March 4, 2009

This morning, as I sat on my zafu for a half hour of still and incensed spacetime, I felt a rush of radiance infuse my being, as if my mind had just turned the corner into a momentary clearing of the inner dreck. It took but a moment to realize that it was simply the sun burning through a cloud and bouncing its light against the blank wall my window faces, rays that in turn warmed my half-closed eyelids. A few moments later, the clouds moved in again, cooling my spirit. I saw in that moment how immediately responsive the fluxes of body and mind can be to the dance of climate, at least in the permeable space of meditation. I also realized something way more cool: it was a little fluffy cloud day.

We don’t usually get troops of cumulous clouds in San Francisco, whose skies are generally either grey or blank cerulean blue. (The earthbound fluctuations of fog are another story, licking and skirting the many folds of this hilly city, invading like marauders of mist at sundown and slowly dissipating as the slightly warmer nights fall.) In the early afternoon, I was able to carve out the time for a half hour walk through the lower Haight, with the puff balls drifting listlessly in the near heavens immediately above. As in the morning, the light around me smoothly but suddently waxed and waned, a quick analog slide between light and shadow, between different registers of a day.

Only this time, the flux took me within, reminding me suddenly of a dream image from two nights before, when J and I experimented with a marvelous oneirogen, a bitter dream-inducing brew called Dreamtime Somalixir made by the wise and trippy spagyrists who run Al-Kemi in Oregon. On that first night, the solution seemed to work wonders on me, usually a hard headed non-dreamer. The most vivid of the fragments that shimmered around me upon waking found me stumbling down a forest path in dusk’s deepening shade. I was shod only in white sweat socks, and as the light dwindled and the damp chill grew I felt an urgent call to return to the safety of the well-lit town above. But I continued plunging into the gloom, until I made a turn to the side and stumbled down into a radiant meadow. The sun was shining, full and warm, and I realized I still had some glorious moments to savor in the late light of day.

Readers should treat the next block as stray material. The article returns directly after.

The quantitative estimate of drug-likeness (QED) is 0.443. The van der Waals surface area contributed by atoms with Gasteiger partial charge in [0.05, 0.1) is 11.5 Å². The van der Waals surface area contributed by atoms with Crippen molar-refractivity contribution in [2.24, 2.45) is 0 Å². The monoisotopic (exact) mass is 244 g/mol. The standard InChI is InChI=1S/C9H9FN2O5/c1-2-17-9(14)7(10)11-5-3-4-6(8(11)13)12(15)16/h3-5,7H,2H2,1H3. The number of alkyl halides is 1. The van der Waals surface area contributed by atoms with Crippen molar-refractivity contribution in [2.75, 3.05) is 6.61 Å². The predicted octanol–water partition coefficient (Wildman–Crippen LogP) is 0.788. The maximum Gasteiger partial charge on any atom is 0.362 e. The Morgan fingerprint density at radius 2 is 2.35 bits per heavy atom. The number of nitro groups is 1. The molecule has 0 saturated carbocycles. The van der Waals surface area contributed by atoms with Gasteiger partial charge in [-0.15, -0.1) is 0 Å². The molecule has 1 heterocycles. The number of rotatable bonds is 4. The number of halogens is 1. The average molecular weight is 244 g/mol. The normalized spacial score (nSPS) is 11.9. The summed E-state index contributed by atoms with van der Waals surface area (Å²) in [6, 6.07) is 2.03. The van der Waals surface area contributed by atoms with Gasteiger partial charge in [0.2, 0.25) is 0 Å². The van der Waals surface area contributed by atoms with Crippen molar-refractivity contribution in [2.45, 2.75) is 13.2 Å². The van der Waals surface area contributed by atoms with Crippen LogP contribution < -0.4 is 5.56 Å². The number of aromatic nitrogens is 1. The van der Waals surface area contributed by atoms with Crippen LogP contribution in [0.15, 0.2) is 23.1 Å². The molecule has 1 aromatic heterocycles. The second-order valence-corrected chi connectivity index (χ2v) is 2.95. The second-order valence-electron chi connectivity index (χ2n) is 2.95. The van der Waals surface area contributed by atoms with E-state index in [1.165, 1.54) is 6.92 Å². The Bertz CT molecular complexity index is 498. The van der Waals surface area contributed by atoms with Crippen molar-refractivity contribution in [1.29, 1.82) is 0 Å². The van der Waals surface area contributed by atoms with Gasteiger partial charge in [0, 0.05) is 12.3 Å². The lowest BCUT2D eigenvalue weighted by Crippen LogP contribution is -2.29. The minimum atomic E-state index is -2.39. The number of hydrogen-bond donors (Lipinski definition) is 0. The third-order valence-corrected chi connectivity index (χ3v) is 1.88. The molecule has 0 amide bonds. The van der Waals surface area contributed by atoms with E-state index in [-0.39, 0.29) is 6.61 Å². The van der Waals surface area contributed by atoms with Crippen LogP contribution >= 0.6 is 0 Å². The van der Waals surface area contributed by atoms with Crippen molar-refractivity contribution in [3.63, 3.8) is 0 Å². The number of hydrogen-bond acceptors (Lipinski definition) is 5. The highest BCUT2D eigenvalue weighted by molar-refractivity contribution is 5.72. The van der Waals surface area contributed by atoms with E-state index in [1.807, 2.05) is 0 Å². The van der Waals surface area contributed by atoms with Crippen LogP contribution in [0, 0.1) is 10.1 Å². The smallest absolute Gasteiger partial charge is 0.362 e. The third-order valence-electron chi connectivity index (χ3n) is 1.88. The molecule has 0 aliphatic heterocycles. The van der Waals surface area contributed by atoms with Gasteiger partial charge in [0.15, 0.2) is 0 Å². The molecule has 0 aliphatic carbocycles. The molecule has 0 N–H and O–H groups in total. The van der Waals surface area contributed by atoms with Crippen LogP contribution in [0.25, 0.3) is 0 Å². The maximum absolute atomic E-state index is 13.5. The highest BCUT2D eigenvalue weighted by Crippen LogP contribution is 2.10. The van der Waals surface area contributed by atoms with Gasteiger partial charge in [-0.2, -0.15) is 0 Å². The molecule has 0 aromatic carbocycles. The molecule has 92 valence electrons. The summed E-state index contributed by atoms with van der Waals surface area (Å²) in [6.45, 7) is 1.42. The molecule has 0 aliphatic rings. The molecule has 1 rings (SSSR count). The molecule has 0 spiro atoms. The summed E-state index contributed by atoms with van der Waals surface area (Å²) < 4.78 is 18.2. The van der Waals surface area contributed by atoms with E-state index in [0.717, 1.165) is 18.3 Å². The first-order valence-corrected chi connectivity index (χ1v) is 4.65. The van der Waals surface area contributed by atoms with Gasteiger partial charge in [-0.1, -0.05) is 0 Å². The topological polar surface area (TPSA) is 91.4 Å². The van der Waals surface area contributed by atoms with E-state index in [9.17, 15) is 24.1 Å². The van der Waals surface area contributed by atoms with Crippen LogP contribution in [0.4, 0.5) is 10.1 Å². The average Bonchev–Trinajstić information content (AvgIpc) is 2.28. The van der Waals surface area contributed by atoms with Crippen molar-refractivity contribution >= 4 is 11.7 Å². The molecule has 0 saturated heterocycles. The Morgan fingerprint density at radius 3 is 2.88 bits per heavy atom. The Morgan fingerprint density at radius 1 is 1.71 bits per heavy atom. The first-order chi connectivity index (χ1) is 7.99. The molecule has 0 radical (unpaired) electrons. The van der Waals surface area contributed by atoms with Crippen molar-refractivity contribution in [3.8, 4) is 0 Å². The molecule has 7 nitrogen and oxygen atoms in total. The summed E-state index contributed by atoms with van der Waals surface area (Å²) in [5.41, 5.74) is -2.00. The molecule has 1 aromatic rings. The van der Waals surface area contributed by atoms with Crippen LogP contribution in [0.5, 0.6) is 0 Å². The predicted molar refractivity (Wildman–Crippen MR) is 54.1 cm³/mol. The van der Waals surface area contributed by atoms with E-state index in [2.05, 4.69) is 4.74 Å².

And so the weather moves across and penetrates the boundary that usually brackets within and without. But there was another breeze drifting through my walk, and which had perhaps had set the whole dance in motion in the first place: the poems of Friedrich Hölderlin that I have been reading and rereading this last week. I have known about Hölderlin since I studied Romantic poetry and German philosophy in college, but never got around to reading him, partly because he has a rep for being unduly tough on translators. Now Wesleyan University Press has released a new translation by Nick Hoff of the poet’s odes and elegies, metered forms that are less famous than his later free verse (which I guess has received its best treatment in English by Richard Sieburth), but which get some major high fives on the back jacket from the likes of Harold Bloom and Werner Herzog.